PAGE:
Problems with the European Commission’s Platform Survey and Lessons Learned from the Economics of Multi-Sided Platforms and Privacy

Jan 21, 2015

CPI Europe Column edited by Anna Tzanaki (Competition Policy International) & Juan Delgado (Global Economics Group) presents:

Problems with the European Commission’s Platform Survey and Lessons Learned from the Economics of Multi-Sided Platforms and Privacy1 by James C. Cooper, Douglas H. Ginsburg, Bruce H. Kobayashi, Koren W. Wong-Ervin & Joshua D. Wright (Global Antitrust Institute, George Mason University)2

Click here for a PDF version of the article

 

Intro by Juan Delgado (Global Economics Group)

The hype about online platform competition and about the sharing economy has led several competition authorities across Europe to launching market investigations and studies on the subject. The first obstacle facing such exercises is the broad scope of the online platform concept itself and the complexity and diversity of platform markets. Gathering the right market data and making the right interpretation of it is already a challenge. As suggested by the Global Antitrust Institute at George Mason University School of Law in this month’s column, any intended regulatory intervention in platform markets should be rooted in sound economic analysis.

 

The European Commission (EC) recently published a public consultation on the Regulatory Environment for Platforms, Online Intermediaries, Data, Cloud Computing, and the Collaborative Economy. According to the EC, the aim of this wide-ranging consultation was to understand the role and impact of online platforms on various fields such as on-line services, content and privacy issues, free movement of data, and the so-called “sharing economy.” The consultation consisted of a lengthy survey with the opportunity to submit a written comment.

On December 29, 2015, the Global Antitrust Institute (GAI) at George Mason University School of Law submitted a comment in response to the consultation in which it: (1) raised concerns that the EC’s survey methodology and design is not conducive to generating reliable and policy-relevant data; (2) provided an economic analysis of platforms and multi-sided markets; (3) outlined the dangers to competition and consumers of new ex ante regulation designed to regulate platforms, as opposed to relying upon existing European competition and consumer protection laws to address any potential anticompetitive effects or consumer harm arising from conduct by platform owners; and (4) discussed the economic analysis of privacy and data security and its implications for new regulation. This short article summarizes the GAI’s comment, which can be found in full at the link provided below.

 

Concerns that the EC’s Survey Methodology and Design is Not Conducive to Generating Reliable and Policy-Relevant Data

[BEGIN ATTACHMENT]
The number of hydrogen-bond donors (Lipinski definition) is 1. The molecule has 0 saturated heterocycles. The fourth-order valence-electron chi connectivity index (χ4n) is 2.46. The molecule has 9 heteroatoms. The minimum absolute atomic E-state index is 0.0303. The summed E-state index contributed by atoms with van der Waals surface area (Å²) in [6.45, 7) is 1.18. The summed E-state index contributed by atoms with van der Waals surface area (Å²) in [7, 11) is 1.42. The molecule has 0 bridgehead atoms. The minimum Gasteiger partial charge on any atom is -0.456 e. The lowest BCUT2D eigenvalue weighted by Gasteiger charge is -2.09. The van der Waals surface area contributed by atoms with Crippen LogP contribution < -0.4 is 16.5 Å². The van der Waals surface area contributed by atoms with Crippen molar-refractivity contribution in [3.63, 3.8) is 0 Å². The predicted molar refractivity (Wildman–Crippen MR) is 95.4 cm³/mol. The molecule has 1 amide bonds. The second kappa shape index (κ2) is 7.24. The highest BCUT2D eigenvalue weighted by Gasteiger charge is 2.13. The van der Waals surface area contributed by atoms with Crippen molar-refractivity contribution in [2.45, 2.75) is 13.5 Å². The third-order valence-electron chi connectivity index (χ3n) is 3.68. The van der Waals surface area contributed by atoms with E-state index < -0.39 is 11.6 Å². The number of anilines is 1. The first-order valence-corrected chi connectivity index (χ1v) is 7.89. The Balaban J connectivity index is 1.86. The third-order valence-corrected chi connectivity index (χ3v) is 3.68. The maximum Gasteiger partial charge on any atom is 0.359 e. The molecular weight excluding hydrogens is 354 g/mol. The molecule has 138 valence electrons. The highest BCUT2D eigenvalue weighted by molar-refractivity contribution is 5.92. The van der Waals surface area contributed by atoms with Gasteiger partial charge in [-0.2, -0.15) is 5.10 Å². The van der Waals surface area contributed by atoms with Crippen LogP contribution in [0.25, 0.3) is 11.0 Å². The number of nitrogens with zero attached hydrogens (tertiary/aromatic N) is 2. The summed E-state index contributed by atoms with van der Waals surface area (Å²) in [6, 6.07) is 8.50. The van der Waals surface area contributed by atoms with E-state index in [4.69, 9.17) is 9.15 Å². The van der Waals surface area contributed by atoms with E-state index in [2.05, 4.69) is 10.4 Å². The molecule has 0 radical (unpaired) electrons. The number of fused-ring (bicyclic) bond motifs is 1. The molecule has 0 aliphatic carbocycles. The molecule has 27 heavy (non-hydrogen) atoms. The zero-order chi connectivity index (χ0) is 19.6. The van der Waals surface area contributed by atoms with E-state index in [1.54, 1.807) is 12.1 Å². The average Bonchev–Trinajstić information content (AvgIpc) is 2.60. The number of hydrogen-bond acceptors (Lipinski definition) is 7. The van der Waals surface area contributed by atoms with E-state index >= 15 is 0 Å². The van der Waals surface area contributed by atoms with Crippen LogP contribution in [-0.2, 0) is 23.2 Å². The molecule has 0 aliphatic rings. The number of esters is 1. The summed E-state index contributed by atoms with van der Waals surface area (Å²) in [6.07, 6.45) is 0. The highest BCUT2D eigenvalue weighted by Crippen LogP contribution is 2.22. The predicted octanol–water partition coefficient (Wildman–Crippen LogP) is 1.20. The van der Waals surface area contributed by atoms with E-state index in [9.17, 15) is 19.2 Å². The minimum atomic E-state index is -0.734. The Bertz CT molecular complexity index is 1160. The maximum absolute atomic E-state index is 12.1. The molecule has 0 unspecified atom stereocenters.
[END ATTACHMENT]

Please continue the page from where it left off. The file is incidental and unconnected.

As the GAI explained in detail, providing specific examples of problematic questions, there are several problems with the EC’s survey, including the use of “yes/no” questions (which introduces a systemic source of bias that has produced an inflation effect of 10% across a number of studies); a self-select Internet survey approach (with its inherent selection bias); closed-ended questions that do not provide an exhaustive list of response options; and ambiguous and potentially prejudicial questions. These problems led the GAI to express concern over whether the survey methodology and design the EC employed in this consultation is conducive to generating reliable and policy-relevant data.

 

The Economics of Platforms and Multi-Sided Markets

The GAI set forth the basic economics of multi-sided platforms, emphasizing that an important economic feature of the complexities and interdependencies of platforms is that even relatively small changes can hinder the efficient operation of platforms and negatively affect innovation. The economics of platforms and multi-sided markets implies that the application of many of the standard regulatory principles developed in the nonplatform setting will likely lead to perverse results in the platform setting. Indeed, the economic literature that has developed since 2000 shows robustly that many results derived from models of one-sided businesses generally do not apply to multi-sided platforms that serve different interdependent customer groups.

 

The Dangers of Ex Ante Regulation and the Benefits of Relying on Existing European Competition and Consumer Protection Laws

The GAI cautioned that creating ex ante regulation prohibiting undesirable conduct by platforms risks sacrificing the benefits of platforms by imposing rules that may lack the flexibility of existing European competition and consumer protection laws. Indeed, a key benefit of relying on the existing laws is that they proceed primarily through fact-specific case-by-case analyses, which are more likely to maximize consumer welfare than are ex ante regulations.